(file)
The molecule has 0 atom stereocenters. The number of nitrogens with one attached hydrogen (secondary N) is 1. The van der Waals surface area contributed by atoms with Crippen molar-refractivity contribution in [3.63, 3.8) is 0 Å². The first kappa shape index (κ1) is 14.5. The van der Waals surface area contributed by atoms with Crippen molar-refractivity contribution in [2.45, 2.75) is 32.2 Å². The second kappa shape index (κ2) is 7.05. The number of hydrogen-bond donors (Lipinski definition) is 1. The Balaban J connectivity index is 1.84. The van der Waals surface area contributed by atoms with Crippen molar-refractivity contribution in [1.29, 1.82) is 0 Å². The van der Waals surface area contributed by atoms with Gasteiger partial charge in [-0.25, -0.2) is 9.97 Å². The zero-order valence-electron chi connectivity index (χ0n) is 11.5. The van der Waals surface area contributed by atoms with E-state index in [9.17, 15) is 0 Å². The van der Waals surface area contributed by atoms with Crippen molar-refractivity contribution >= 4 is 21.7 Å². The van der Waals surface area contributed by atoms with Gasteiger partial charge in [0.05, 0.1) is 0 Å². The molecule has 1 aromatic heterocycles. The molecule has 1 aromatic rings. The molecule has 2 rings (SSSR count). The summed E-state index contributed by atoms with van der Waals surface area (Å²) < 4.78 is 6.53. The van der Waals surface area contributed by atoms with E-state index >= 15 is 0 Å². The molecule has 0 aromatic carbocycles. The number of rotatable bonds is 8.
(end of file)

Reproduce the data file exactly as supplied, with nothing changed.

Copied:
The molecule has 0 atom stereocenters. The number of nitrogens with one attached hydrogen (secondary N) is 1. The van der Waals surface area contributed by atoms with Crippen molar-refractivity contribution in [3.63, 3.8) is 0 Å². The first kappa shape index (κ1) is 14.5. The van der Waals surface area contributed by atoms with Crippen molar-refractivity contribution in [2.45, 2.75) is 32.2 Å². The second kappa shape index (κ2) is 7.05. The number of hydrogen-bond donors (Lipinski definition) is 1. The Balaban J connectivity index is 1.84. The van der Waals surface area contributed by atoms with Crippen molar-refractivity contribution in [1.29, 1.82) is 0 Å². The van der Waals surface area contributed by atoms with Gasteiger partial charge in [-0.25, -0.2) is 9.97 Å². The zero-order valence-electron chi connectivity index (χ0n) is 11.5. The van der Waals surface area contributed by atoms with E-state index in [9.17, 15) is 0 Å². The van der Waals surface area contributed by atoms with Crippen molar-refractivity contribution >= 4 is 21.7 Å². The van der Waals surface area contributed by atoms with Gasteiger partial charge in [0.05, 0.1) is 0 Å². The molecule has 1 aromatic heterocycles. The molecule has 1 aromatic rings. The molecule has 2 rings (SSSR count). The summed E-state index contributed by atoms with van der Waals surface area (Å²) < 4.78 is 6.53. The van der Waals surface area contributed by atoms with E-state index >= 15 is 0 Å². The molecule has 0 aromatic carbocycles. The number of rotatable bonds is 8.